JOINT BASE CHARLESTON, SC --
NASA launched a human space flight mission called “Launch America” carrying two U.S. astronauts to the International Space Station in coordination with Space X and the Department of Defense, May 30, 2020.
The launch and the mission to the ISS marked the first time since the space shuttle program was retired in 2011 that a U.S. manufactured rocket carried astronauts into space. It also demonstrated the U.S. government’s commitment to space, space exploration, and ensuring free and continued access.
As a precautionary measure, U.S. Space Command and the U.S. Air Force assigned teams of search and rescue professionals to stand alert ahead of the launch at Joint Base Charleston, South Carolina; Patrick Air Force Base, Florida; and Joint Base Pearl Harbor-Hickam, Hawaii.
The teams comprised pararescuemen, combat rescue officers, and aircrew flight equipment specialists who were ready to board HH-60 Pave Hawk rescue helicopters, HC-130J Combat King II rescue aircraft or C-17 Globemaster III aircraft at a moment’s notice and perform open-ocean, airdrop-enabled rescue operations to extract, stabilize and ensure transport to definitive medical care, if needed.
“We all want this to go well and hope we’re not called,” said Alaska Air National Guard Lt. Col. Jeff Banker, the human space flight rescue team mission commander and commander of 144th Airlift Squadron, 176th Wing. “We’re happy to go out there and assist our guys [and] provide them peace of mind in climbing into the capsule.”
Banker added this was the first time a rescue element has been added to the C-17’s mission list.
“The C-17 allows us extended reach in our rescue missions,” he explained. “It has allowed us to go farther distances and respond to scenarios that maybe other teams wouldn’t be able to accomplish.”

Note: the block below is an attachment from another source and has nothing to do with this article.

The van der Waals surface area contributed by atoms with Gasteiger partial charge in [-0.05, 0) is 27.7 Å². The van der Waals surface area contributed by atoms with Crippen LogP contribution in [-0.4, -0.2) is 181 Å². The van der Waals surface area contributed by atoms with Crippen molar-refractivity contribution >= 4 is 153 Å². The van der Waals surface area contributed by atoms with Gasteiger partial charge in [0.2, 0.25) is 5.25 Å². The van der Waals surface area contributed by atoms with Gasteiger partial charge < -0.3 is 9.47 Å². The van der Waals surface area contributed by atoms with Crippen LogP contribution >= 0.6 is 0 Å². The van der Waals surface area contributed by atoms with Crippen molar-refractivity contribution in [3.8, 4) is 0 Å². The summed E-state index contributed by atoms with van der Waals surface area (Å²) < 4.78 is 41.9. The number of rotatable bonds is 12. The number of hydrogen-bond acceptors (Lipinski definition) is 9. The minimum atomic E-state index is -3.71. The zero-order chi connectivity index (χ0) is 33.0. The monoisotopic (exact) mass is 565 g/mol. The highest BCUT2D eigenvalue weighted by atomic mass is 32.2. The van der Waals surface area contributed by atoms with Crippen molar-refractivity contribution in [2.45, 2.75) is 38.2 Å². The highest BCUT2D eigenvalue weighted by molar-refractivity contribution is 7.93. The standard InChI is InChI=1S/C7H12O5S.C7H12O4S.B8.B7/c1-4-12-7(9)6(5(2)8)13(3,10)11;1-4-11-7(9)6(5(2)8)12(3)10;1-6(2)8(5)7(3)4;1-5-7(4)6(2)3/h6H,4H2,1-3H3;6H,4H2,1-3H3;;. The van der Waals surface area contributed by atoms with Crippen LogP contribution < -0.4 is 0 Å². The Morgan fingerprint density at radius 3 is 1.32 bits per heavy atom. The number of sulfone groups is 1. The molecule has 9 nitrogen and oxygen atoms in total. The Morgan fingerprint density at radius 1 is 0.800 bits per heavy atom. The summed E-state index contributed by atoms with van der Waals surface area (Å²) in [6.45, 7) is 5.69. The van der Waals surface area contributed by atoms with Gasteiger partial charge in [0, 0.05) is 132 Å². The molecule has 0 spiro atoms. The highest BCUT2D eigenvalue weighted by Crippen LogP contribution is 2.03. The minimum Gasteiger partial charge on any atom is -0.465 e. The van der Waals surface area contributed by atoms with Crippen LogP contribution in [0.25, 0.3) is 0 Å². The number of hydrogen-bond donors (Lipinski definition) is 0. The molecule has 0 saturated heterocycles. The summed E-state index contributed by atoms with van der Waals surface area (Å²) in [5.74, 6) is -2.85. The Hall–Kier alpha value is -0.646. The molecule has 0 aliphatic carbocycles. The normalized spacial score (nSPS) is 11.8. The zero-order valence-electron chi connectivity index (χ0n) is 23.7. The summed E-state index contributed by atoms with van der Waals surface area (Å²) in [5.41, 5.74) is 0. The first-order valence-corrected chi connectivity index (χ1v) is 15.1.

Had a “pad abort” or an anomaly within the first few minutes of flight occurred, the forces at Patrick Air Force Base would have immediately deployed to conduct an open-ocean rescue of the crew, returning to pre-selected hospital facilities for definitive medical care. Further up the ascent track, or in the event of a “once-around” emergency, forces from one of the other locations, including those at Joint Base Charleston, were prepared to utilize the speed and reach of the C-17 Globemaster III to locate the capsule and airdrop the rescue team, boats and emergency equipment.
“As with any rescue, time is critical,” said Maj. Marcus Marris, a rescue division chief assigned to the Department of Defense Human Space Flight Support Office out of Patrick. “If somebody is injured you want to get to them fast. Every minute counts. We don’t want to be reactionary, we want to be proactive and leaning forward in rescuing our guys and getting hands on the capsule as soon as possible.”
The DOD has a long history of supporting NASA’s human space flight programs. DOD assets maintain a constant state of readiness and are uniquely postured to assist with these operations, especially in regard to crew module recovery. The DOD’s Human Space Flight Support mission is a steady-state, enduring mission requiring long-term support and resourcing to contribute to NASA’s crewed space flight efforts.
“The DOD has the technical expertise and range which allows for us to ensure the safety of all those who participate in these launches as well as NASA and its commercial partners,” said Mike McClure, a search and rescue team technical expert assigned to the DOD Human Space Flight Support Office at Patrick AFB. “It’s nice to be on the cusp of the mission and see it happen.”